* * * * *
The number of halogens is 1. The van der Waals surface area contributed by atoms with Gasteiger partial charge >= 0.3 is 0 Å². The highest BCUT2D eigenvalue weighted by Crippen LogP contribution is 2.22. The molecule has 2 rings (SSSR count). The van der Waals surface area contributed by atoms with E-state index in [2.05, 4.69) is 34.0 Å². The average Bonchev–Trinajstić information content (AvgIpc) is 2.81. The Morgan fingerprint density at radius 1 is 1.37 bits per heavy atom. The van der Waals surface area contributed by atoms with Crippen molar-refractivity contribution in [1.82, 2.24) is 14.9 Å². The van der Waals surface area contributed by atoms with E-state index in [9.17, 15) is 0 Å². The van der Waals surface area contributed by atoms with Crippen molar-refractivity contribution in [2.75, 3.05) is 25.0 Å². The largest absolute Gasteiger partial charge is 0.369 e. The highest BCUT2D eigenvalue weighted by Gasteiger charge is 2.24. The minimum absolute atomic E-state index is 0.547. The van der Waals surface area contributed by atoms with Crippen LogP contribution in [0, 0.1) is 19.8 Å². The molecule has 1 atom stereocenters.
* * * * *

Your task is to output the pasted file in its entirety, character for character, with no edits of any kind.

The number of halogens is 1. The van der Waals surface area contributed by atoms with Gasteiger partial charge >= 0.3 is 0 Å². The highest BCUT2D eigenvalue weighted by Crippen LogP contribution is 2.22. The molecule has 2 rings (SSSR count). The van der Waals surface area contributed by atoms with E-state index in [2.05, 4.69) is 34.0 Å². The average Bonchev–Trinajstić information content (AvgIpc) is 2.81. The Morgan fingerprint density at radius 1 is 1.37 bits per heavy atom. The van der Waals surface area contributed by atoms with Crippen molar-refractivity contribution in [1.82, 2.24) is 14.9 Å². The van der Waals surface area contributed by atoms with E-state index in [9.17, 15) is 0 Å². The van der Waals surface area contributed by atoms with Crippen molar-refractivity contribution in [2.75, 3.05) is 25.0 Å². The largest absolute Gasteiger partial charge is 0.369 e. The highest BCUT2D eigenvalue weighted by Gasteiger charge is 2.24. The minimum absolute atomic E-state index is 0.547. The van der Waals surface area contributed by atoms with Crippen LogP contribution in [0, 0.1) is 19.8 Å². The molecule has 1 atom stereocenters.